The mansion from the 15th century, which is situated within the Lefkosa moat (ramparts), has survived to this day and attracts attention by its Gothic arch entrance door with its Lusignan era coat-of-arms as well as the Ottoman era addition of a "kosk" and decorated wooden ceilings. The mansion which has a typical inner courtyard characteristic was built from cut stone and is 2-storied with a roof but the added-on "kosk" (kiosk style) was constructed from lath and plaster. The upstairs wooden veranda is reached from the ground floor round-stone pillared veranda by a particular stone stairs. The remains of the stone arches (later on filled in), on the east wall of the rectangularly planned inner courtyards, gives the impression that the building had an eastward extension or connection. The mediaeval buildings researcher Camille Enlart speaks about this mansion in his book "Gothic Art and Renaissance in Cyprus". The Austrian Archduke Louis Salvator who visited the island in 1873, in his book, "Lefkosia, The Capital of Cyprus" writes that a Turkish family named "Kalorio Al Efendi" was using this mansion. In 1958, the mansion, which had been used by the Russian Classen family as residence and a weaving workshop, had been bequeathed by them to the Cyprus Government. The mansion, which was emptied (by the local authorities) in the 1980's, had, until then, been partitioned and left for the use of refugees. After the Antiquities and Museums Department's two years arduous restoration work, in December 1997 the mansion will be handed over to the coming generations for the revival of the local weaving craft and for the use of social activities. In the mansion, which has been furnished with authentic furniture of the Lusignan and Ottoman periods, there is also a room for giving service to the visitors.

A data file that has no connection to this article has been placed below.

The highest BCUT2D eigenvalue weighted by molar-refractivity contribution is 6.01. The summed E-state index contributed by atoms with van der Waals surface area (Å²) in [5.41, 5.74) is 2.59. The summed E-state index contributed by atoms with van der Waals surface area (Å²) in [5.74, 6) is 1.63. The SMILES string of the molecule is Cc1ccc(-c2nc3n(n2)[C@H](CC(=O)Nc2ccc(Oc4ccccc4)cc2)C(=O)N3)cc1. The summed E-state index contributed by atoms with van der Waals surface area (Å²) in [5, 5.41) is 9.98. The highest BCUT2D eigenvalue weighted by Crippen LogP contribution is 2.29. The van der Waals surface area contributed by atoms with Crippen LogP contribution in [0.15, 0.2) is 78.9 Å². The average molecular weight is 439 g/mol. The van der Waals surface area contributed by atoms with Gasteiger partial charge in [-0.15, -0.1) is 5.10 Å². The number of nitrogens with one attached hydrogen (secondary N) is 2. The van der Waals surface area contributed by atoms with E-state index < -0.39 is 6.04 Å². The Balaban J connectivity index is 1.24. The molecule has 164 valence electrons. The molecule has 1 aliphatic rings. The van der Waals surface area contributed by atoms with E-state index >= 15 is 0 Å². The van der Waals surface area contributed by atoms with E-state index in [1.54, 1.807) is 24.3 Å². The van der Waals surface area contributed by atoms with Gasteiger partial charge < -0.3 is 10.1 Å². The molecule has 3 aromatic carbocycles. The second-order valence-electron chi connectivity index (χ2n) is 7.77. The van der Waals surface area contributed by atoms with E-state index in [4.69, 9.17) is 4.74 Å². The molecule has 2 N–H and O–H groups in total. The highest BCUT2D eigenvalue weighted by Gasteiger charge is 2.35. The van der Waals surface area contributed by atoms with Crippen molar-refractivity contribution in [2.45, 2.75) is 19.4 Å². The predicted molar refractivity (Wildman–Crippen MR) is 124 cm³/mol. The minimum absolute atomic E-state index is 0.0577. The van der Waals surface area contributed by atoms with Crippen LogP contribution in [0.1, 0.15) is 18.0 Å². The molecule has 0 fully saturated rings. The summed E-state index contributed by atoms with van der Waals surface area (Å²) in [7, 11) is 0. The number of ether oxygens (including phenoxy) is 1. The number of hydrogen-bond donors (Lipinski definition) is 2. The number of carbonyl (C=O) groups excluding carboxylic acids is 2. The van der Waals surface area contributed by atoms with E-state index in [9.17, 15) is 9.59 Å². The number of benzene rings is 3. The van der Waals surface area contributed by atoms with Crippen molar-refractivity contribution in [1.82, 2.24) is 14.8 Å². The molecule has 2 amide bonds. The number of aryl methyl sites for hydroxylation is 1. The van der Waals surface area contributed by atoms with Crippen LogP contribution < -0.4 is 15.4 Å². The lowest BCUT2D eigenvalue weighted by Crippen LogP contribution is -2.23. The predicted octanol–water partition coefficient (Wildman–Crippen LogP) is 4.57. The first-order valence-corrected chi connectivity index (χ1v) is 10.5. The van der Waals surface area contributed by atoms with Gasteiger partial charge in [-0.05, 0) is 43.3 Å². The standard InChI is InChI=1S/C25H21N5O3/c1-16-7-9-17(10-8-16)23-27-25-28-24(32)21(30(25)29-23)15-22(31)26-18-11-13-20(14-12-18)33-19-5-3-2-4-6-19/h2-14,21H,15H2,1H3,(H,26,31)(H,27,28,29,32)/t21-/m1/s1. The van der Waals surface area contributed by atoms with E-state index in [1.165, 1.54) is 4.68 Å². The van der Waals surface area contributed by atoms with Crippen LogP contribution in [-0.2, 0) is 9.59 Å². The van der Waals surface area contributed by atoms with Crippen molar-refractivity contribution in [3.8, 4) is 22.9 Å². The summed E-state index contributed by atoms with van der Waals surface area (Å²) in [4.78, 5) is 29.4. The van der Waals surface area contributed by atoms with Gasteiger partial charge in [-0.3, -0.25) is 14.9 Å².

Nicosia City-Walls
In 1567, just before the conquest of Cyprus by the Ottomans, the Venetians started to build new walls in place of the old Lusignan walls ringing the city, so as to be able to defend Nicosia. A famous Venetian engineer named Guilio Savorgnano drew the plans of the walls. The walls have a circumference of three miles, eleven bastions each like a castle, and three gates. The walls consisted of earth ramparts with a stone facing. The names of the gates were: "Porta Del Proveditore - The Kyrenia Gate" in the North, "Porta Guiliana - The Famagusta Gate" in the East, and "Porta Domenica - The Paphos Gate" in the West. In order to build the walls, the Venetians demolished the houses, palaces, monasteries and churches outside the three-mile circumference of the city and used their stone in the construction of the walls. The bastions were named after the nobilities and other people who contributed to the construction of the walls (Rochas, Loredano, Barbaro). The Venetians were defeated by the Ottomans before they had time to finish the construction of the walls.

 The Dervis Pasa Mansion

The owner of this two storey mansion built in the 19th century was Dervish Pasha, the publisher of "Zaman" – the first Turkish newspaper in Cyprus. The mansion is in the Arap Ahmet region of Nicosia: this is the region of the walled city which has preserved the fabric of the historical environment most intensely. The mansion has two entrances. On the main entrance, the year 1219 of the Muslim Calendar (1807) is visible. The ground floor has been constructed of stone and the upper floor of sundried brick. The year 1869 is visible on the ornamented ceiling of the main room which is a later addition to the building. The mansion has an ‘L’ shape with a large inner courtyard. The rooms on the ground floor open to terraced pavilions ringing the inner courtyard. A wooden staircase supported by the water reservoir in the courtyard leads to the upper floor where all the doors open to a covered porch. After the restoration work between 1978-88, the mansion was opened as a ‘museum-house’ or a museum of ethnograpy on 21 March 1988. It includes a main-room, a bride-room, a dining-room, and a section where items of daily use are being exhibited.